My first Crembo of memory was with my sister-in-law, Barbara. She was deeply excited by them and still is, as is my mother, and she purchased the treat for the two of us and watched me unwrap and eat it with great pleasure. I remain unimpressed by Crembo's but like their seasonal nature. They're not available in the summer for the obvious reason - they'd melt too easily. I actually think I ate my first Crembo with Barbara when she was pregnant with Dina and that was a summer visit but I must be mistaken because they're not usually sold that time of the year. Maybe then, you could find the occasional hidden supply of them, even the summer. I'll have to ask Barbara if she remembers.

Before posting this, I'll have you know I checked with my mom to make sure I had all Charlotte Russe facts correct. But you never know...

Saturday, November 04, 2006

Ulpan Report

The other day, just to wake us up a bit in class, the teacher read from an op ed in Ha'aretz recently about the furor over the gay pride parade in J'lem which is scheduled for next Friday. The writer wrote with a slant towards having the parade - that there was no disrespect towards Jerusalem, that the parade would be conducted with decorum and respect for the city and for the large religious population that inhabits it. He added that the parade should be allowed out of respect for free speech and the fact that the courts have ordered it to be conducted in the past and that the marchers should receive the proper police support and protection necessary to make sure that no marchers get injured by religious demonstrators (I believe 4 marchers were stabbed by an ultra-religous protester the last time the march was held in 2004).

The teacher, Ora, then said, "what do you think about this?" First to speak was an religous, head covering Jewish woman who commented that she felt that gays in Israel could march wherever they wanted in the country, why did they have to march in Jerusalem?" She added at one point that even though the marchers only march thru non-religious neighborhoods, that in the end they end up near religious neighborhoods and that she herself was privy to the most recent march a year or so ago and that it was not decorous and respectful as the writer indicated it would be. Pandemonium in the class. There were the dissenters - mostly big city American types like myself and a couple on the other side who hail from Seattle and LA, respectively. There was the Russian guy, who wondered why it has to happen in J'lem - gays have the whole world, can't they just mind their own business and stay out of J'lem, the other Russian guy, who didn't at first catch on to the meaning of the title gay pride parade in hebrew. Once apprised of the topic, he felt everyone should take a deep breath and relax. I asked him where do gay people congregate in Russia? Moscow, he said. The other guy, as it turns out, is from St Petersburg which has a less openly gay population. What was the most interesting thing about the discussion was who didn't say anything, the fact that if anyone in class was gay now was not the time to announce it, and the fact that as Ira mentioned to me, this would never be brought up in this way in NY. I brought this up. I said that in NYC it would be absolutely politically incorrect to talk about, that a whiff of anti-homosexual thoughts would have you branded an unacceptable human being and that the fact that the hebrew word for a gays is "homo'eem," which is postively wierd for me to say. There were definitely other religious types in the class who didn't say anything and the one Arab guy wasn't there that day and he probably wouldn't have been comfortable with the discussion and I was ready to duke it out with the religious woman but ultimately, we all agreed that the furor seemed to be before the parade and that in the end, people would cope if there was a parade and that funniest result of all of the tumult was that all the local religious leaders came together - jew, arab and christian to protest the one thing that they could all agree about.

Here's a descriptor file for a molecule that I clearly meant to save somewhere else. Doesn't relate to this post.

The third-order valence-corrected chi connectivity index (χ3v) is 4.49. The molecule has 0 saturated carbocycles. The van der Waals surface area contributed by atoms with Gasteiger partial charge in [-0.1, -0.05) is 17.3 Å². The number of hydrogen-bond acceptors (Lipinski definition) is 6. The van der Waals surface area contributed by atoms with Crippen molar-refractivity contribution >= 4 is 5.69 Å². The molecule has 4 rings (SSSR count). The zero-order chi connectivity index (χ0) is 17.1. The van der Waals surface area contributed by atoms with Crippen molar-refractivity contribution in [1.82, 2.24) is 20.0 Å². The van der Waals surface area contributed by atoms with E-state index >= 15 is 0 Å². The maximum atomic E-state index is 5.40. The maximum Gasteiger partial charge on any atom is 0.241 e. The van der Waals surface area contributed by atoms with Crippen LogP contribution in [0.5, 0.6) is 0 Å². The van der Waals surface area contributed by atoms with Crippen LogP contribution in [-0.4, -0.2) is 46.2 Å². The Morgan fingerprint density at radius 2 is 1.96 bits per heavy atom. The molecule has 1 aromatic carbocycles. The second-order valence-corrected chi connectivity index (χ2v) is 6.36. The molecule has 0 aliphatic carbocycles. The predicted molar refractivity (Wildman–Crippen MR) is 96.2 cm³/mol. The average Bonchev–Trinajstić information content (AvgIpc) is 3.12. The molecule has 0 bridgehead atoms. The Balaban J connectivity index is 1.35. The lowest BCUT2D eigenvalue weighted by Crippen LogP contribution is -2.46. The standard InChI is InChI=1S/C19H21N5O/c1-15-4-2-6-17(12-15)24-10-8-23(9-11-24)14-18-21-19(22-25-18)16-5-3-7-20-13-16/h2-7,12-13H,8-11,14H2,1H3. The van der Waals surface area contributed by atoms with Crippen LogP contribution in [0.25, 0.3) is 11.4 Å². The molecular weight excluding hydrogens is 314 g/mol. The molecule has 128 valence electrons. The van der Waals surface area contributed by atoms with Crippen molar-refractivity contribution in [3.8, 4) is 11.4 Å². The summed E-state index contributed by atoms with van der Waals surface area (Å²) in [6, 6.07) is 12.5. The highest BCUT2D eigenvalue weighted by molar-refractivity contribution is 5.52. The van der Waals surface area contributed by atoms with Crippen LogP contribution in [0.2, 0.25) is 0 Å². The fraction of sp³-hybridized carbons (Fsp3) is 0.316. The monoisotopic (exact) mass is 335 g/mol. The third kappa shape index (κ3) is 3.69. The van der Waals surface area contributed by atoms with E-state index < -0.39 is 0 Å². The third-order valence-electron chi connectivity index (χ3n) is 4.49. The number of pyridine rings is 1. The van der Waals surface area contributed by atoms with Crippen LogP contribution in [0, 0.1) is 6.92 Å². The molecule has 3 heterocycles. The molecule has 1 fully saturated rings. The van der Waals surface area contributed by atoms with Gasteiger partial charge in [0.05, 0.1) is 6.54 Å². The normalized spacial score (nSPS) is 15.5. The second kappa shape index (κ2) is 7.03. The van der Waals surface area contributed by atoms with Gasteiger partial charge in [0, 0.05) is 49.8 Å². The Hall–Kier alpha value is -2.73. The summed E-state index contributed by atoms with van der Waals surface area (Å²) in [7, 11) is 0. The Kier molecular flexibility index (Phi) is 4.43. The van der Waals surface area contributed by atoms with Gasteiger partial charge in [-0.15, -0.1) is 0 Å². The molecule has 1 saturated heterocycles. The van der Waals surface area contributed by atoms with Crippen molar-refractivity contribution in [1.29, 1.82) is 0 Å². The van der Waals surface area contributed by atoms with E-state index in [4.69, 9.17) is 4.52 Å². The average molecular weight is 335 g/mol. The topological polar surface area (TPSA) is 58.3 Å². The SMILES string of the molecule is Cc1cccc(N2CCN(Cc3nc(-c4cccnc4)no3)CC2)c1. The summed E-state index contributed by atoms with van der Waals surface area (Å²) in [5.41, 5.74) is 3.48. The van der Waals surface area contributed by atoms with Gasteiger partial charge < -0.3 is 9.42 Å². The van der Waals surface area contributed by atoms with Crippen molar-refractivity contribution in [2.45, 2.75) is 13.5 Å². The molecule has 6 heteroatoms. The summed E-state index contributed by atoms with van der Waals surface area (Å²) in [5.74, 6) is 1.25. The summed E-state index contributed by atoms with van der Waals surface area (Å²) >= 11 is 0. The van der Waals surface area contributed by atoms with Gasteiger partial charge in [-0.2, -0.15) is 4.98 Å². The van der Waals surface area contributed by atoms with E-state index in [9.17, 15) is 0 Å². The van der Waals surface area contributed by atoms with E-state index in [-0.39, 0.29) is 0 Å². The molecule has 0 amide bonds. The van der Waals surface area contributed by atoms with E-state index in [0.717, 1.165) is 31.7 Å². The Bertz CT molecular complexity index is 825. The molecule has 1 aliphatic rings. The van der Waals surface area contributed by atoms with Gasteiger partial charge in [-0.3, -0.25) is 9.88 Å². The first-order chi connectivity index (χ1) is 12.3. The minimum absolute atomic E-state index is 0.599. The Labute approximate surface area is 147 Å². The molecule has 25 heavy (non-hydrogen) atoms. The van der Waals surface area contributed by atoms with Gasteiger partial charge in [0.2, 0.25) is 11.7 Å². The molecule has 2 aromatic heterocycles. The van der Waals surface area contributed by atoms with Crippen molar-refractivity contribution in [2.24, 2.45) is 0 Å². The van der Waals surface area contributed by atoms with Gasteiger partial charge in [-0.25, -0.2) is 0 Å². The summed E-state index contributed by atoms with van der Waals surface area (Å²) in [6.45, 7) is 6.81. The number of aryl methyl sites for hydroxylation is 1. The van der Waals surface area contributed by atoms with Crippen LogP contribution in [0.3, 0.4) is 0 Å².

Friday Shopping

Boys went for a school Shabbaton - weekend together with classmates. This involved a Friday morning hike in trad'l Israeli fashion and then off to simple innlike place for togetherness and spirituality, both things that the boys were disinterested in. Nonetheless, the packed up their things and went. Given that they were both gone, we decided to indulge Akiva's carniverous inclinations, the fact that my new chirpractor said that I needed some more animal protein in my diet and the fact that Ira is always looking for an opportunity to eat a good meatball and we went off to try a new takeout place in Emek Refaim.